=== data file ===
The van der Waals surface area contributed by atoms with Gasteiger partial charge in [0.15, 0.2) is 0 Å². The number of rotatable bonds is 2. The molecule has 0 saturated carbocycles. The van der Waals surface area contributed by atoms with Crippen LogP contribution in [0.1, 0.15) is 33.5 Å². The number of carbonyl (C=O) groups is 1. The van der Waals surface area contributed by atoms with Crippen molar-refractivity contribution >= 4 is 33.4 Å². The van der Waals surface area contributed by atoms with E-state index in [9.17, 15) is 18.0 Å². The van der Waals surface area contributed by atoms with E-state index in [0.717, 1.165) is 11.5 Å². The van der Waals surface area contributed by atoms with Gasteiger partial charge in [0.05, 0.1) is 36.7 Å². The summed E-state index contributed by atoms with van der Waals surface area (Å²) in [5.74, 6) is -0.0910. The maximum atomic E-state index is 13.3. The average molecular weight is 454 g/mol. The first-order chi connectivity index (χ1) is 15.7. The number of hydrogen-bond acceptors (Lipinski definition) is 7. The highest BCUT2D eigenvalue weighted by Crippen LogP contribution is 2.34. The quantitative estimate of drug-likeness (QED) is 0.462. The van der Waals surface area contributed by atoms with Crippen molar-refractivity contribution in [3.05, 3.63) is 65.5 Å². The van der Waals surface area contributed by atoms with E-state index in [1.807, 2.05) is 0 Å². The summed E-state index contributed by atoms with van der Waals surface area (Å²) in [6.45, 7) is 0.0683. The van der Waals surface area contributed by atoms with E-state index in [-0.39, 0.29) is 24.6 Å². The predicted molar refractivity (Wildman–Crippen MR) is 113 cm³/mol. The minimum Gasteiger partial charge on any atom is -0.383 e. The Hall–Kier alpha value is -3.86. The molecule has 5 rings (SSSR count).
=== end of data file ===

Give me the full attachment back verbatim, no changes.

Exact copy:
The van der Waals surface area contributed by atoms with Gasteiger partial charge in [0.15, 0.2) is 0 Å². The number of rotatable bonds is 2. The molecule has 0 saturated carbocycles. The van der Waals surface area contributed by atoms with Crippen LogP contribution in [0.1, 0.15) is 33.5 Å². The number of carbonyl (C=O) groups is 1. The van der Waals surface area contributed by atoms with Crippen molar-refractivity contribution >= 4 is 33.4 Å². The van der Waals surface area contributed by atoms with E-state index in [9.17, 15) is 18.0 Å². The van der Waals surface area contributed by atoms with E-state index in [0.717, 1.165) is 11.5 Å². The van der Waals surface area contributed by atoms with Gasteiger partial charge in [0.05, 0.1) is 36.7 Å². The summed E-state index contributed by atoms with van der Waals surface area (Å²) in [5.74, 6) is -0.0910. The maximum atomic E-state index is 13.3. The average molecular weight is 454 g/mol. The first-order chi connectivity index (χ1) is 15.7. The number of hydrogen-bond acceptors (Lipinski definition) is 7. The highest BCUT2D eigenvalue weighted by Crippen LogP contribution is 2.34. The quantitative estimate of drug-likeness (QED) is 0.462. The van der Waals surface area contributed by atoms with Crippen molar-refractivity contribution in [3.05, 3.63) is 65.5 Å². The van der Waals surface area contributed by atoms with E-state index in [1.807, 2.05) is 0 Å². The summed E-state index contributed by atoms with van der Waals surface area (Å²) in [6.45, 7) is 0.0683. The van der Waals surface area contributed by atoms with E-state index in [-0.39, 0.29) is 24.6 Å². The predicted molar refractivity (Wildman–Crippen MR) is 113 cm³/mol. The minimum Gasteiger partial charge on any atom is -0.383 e. The Hall–Kier alpha value is -3.86. The molecule has 5 rings (SSSR count).